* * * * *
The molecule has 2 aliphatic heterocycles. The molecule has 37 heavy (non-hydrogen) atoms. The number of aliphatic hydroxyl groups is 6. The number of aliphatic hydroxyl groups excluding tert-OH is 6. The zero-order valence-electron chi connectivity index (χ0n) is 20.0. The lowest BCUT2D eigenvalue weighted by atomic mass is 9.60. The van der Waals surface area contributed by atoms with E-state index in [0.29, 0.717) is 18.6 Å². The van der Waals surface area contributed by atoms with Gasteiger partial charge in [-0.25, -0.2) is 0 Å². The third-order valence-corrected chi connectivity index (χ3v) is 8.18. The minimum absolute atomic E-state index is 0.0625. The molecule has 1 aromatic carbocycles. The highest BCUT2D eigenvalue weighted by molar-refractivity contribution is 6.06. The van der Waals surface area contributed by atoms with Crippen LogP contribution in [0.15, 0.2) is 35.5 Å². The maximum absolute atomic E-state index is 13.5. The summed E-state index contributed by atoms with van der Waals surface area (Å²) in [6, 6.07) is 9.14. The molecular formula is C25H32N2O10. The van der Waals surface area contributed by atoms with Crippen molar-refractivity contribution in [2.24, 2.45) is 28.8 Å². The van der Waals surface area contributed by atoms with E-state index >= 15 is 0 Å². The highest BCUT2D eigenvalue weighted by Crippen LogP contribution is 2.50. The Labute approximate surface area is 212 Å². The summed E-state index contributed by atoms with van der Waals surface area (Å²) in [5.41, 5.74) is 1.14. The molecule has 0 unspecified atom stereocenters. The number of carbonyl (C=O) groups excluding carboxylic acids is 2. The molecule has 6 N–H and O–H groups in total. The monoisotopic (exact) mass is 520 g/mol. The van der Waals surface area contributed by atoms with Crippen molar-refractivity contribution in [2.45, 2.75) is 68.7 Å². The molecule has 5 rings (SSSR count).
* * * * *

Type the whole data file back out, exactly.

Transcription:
The molecule has 2 aliphatic heterocycles. The molecule has 37 heavy (non-hydrogen) atoms. The number of aliphatic hydroxyl groups is 6. The number of aliphatic hydroxyl groups excluding tert-OH is 6. The zero-order valence-electron chi connectivity index (χ0n) is 20.0. The lowest BCUT2D eigenvalue weighted by atomic mass is 9.60. The van der Waals surface area contributed by atoms with E-state index in [0.29, 0.717) is 18.6 Å². The van der Waals surface area contributed by atoms with Gasteiger partial charge in [-0.25, -0.2) is 0 Å². The third-order valence-corrected chi connectivity index (χ3v) is 8.18. The minimum absolute atomic E-state index is 0.0625. The molecule has 1 aromatic carbocycles. The highest BCUT2D eigenvalue weighted by molar-refractivity contribution is 6.06. The van der Waals surface area contributed by atoms with Crippen LogP contribution in [0.15, 0.2) is 35.5 Å². The maximum absolute atomic E-state index is 13.5. The summed E-state index contributed by atoms with van der Waals surface area (Å²) in [6, 6.07) is 9.14. The molecular formula is C25H32N2O10. The van der Waals surface area contributed by atoms with Crippen molar-refractivity contribution in [2.24, 2.45) is 28.8 Å². The van der Waals surface area contributed by atoms with E-state index >= 15 is 0 Å². The highest BCUT2D eigenvalue weighted by Crippen LogP contribution is 2.50. The Labute approximate surface area is 212 Å². The summed E-state index contributed by atoms with van der Waals surface area (Å²) in [5.41, 5.74) is 1.14. The molecule has 0 unspecified atom stereocenters. The number of carbonyl (C=O) groups excluding carboxylic acids is 2. The molecule has 6 N–H and O–H groups in total. The monoisotopic (exact) mass is 520 g/mol. The van der Waals surface area contributed by atoms with Crippen molar-refractivity contribution in [2.45, 2.75) is 68.7 Å². The molecule has 5 rings (SSSR count).